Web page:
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Although the Okkens chose Lavit for their case, and paid him, he was technically appointed to the case by court order, the judges said, and therefore is entitled to absolute judicial immunity.
The judges noted that several other states have granted immunity in such cases and said that "without immunity, these professionals risk exposure to lawsuits whenever they perform quasi-judicial duties."
The ruling applies only to psychologists appointed by the court as experts, the judges noted, not those that might be hired by either side of a case to testify on one party's behalf.
Judge John Taylor disagreed with his colleagues, noting that Lavit was paid by the Okkens to conduct his evaluations. Lavit's decision not to tell Okken about his friendship with Richter raised a valid question, Taylor wrote, that should not be dismissed with judicial immunity.
"Judicial immunity, with its absolute cloak of protection against liability for judicial acts, should be jealously guarded and sparingly extended," Taylor wrote in his opinion.
Despite Taylor's dissent, however, the court's ruling effectively quashed Okken's lawsuit. He is not appealing to the state Supreme Court, he says, because he cannot afford to continue pressing the case.
Until it is challenged, the ruling stands as the law of the land in Arizona. Leibow, who represented the psychological association, says it is a welcome precedent for members of the profession.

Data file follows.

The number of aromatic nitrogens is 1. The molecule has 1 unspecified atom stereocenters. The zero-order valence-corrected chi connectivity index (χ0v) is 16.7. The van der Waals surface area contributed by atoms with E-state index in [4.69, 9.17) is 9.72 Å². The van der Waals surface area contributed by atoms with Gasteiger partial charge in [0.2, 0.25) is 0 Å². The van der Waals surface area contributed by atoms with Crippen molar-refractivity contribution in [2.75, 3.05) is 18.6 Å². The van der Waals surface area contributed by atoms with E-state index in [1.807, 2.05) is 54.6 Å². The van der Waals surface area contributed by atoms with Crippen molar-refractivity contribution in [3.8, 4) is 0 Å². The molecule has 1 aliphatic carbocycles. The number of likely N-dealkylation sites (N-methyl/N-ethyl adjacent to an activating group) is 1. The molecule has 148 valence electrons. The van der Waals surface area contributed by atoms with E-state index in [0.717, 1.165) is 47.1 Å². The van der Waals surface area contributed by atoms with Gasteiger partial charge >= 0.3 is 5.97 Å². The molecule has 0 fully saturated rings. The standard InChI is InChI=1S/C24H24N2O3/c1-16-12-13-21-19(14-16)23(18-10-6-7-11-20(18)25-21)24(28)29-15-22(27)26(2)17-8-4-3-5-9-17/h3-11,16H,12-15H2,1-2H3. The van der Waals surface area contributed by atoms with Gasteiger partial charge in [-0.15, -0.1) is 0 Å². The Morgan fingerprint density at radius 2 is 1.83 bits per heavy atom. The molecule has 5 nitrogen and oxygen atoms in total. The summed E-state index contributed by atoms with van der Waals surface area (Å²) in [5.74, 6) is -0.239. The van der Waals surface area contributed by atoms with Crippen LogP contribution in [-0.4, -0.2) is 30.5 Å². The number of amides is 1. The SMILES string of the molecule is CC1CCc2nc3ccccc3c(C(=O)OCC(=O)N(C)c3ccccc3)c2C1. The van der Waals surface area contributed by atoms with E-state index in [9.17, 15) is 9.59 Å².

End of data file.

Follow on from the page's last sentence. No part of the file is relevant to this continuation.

"This protects the psychologists, who are essentially assisting the court," Leibow says. "They're acting as a court-appointed professional to assist in solving a complex, emotional problem."
But what if a professional fouls up a case and the affected parent cannot sue?
Maseros, Lavit's attorney, says that is the price to be paid for asking psychologists to do custody work.
"Immunity is an area where, for the greater good, some individuals may have to suffer some damage," Maseros says.
Lavit and Thomas DiBartolomeo point out that disgruntled parents can still file complaints with the state Board of Psychologist Examiners if they feel they have been mistreated.
Okken says good luck trying.
That body's handling of his case, Okken says, demonstrates what a weak remedy the board provides. Last December, the board held an informal hearing on his complaint against Lavit. A transcript of the hearing shows that Lavit was scarcely asked about his relationship with Richter or the appearance of a conflict.
Okken was not allowed to speak at the hearing, and the details of Lavit's relationship with Richter were never explored, the transcript shows.
Instead, board members asked questions about how Lavit did his psychological evaluations, and discussed the results. Although he was at the meeting, Okken was barred by the board's rules from speaking to the committee.
The board decided to take no action against Lavit. Okken has requested a second hearing to attempt to present more evidence to the board of Lavit and Richter's relationship.
Blocked from pursuing the matter in court, the board complaint may be Okken's last blaze of kamikaze attack.
Richter believes that Okken should just give up and get on with his life.
"I don't know how he can get up in the morning with all that inside him," Richter says. "I really don't. The only way I do domestic [cases] is that I know when I see people strung out and emotional and doing stupid things--which they all do--I know that given six months from now, they'll be better. But Duane has been on this campaign and is so bitter."
Robin Crozier, her father says, is tired of the "living hell" Okken has put her and their son through, and would like the lawsuits to end.
But Okken fires back that he is the one who lost primary custody of his son in a deal where the cards were stacked against him.
"What's the custody of your son worth to you?" he says. "If [Lavit] is going out and ripping people off for fees when he's in bed with one of the attorneys, it doesn't matter if I'm the biggest sleazeball in the world. These guys have a clean ticket. They can go do whatever they want.